Areas of Concern


  • Lake Okeechobee’s Discharges

The volume being discharged from the lake is of great concern. The inundation of fresh water into brackish water ecosystems destroys the base level organisms of the food chain creating conditions for the formation of blue/green algae.

  • Mid/North Indian River Lagoon Fish kills

Caused by brown tide, a specific algae that produces a mucus which clogs up shellfish and the oxygen demand from the algae at night

  • Oyster availability in Apalachicola

There has been a steady decline in oysters available for consumption due to drought and dams, limiting fresh water in oyster areas. The state of Florida recently lost its case against Georgia that forced a certain amount of water from the Apalachicola River.

  • Aquifer Depletion/Destabilization

Florida’s natural water cleaner is losing its capability to supply all residents with clean water due to salt water intrusion, high volume consumption permits – examples are bottled water, pulp mills, agriculture, and less recharge areas due to development.

  • Spring depletion

There has been a steady depletion in the springs ecosystems due to a reduction in the aquifer supplies.

  • Salt Water Intrusion

Salt water back up through storm water and waste water systems is most prominent in Miami, however Tampa and Jacksonville are catching up, as do other coastal cities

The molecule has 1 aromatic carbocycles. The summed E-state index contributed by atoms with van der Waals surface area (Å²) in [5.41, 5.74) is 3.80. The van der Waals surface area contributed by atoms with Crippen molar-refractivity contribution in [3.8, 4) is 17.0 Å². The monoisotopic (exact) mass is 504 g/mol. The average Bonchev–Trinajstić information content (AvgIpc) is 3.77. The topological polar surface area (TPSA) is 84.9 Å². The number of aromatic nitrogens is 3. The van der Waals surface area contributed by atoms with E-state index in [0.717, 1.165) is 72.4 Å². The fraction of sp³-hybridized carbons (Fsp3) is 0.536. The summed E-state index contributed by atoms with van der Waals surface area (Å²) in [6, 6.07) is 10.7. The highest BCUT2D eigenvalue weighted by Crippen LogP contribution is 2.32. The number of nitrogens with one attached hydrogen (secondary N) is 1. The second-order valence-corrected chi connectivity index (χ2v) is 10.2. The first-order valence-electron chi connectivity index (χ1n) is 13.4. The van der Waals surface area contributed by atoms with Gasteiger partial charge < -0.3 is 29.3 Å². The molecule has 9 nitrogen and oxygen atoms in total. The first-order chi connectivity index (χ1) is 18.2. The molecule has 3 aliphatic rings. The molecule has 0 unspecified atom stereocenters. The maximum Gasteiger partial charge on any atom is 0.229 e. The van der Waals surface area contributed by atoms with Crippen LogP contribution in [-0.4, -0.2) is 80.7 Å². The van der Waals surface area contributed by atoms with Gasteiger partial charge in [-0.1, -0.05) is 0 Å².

Underground exits from the aquifer create a threshold between saltwater and freshwater deep within the limestone. Those thresholds are being pushed back.

  • Water Shortages for Human Use

Potable water – Current ground water supplies are estimated to be depleted at the current rate of consumption, somewhere between 2030-2040.

  • Reef destruction

Reefs provide habitat for species that clean up pollution in the sea, the destruction of reefs has a double edge sword on water pollution
Stormwater run off and design ends with the water ultimately flowing over our endangered reef systems.

  • High Nitrogen/Nutrient and Pollution in all areas.

Septic tanks, agricultural run-off and residential and storm water run-off from both industries and citizens high use of phosphates leads to increase algae that prefer a toxic environment.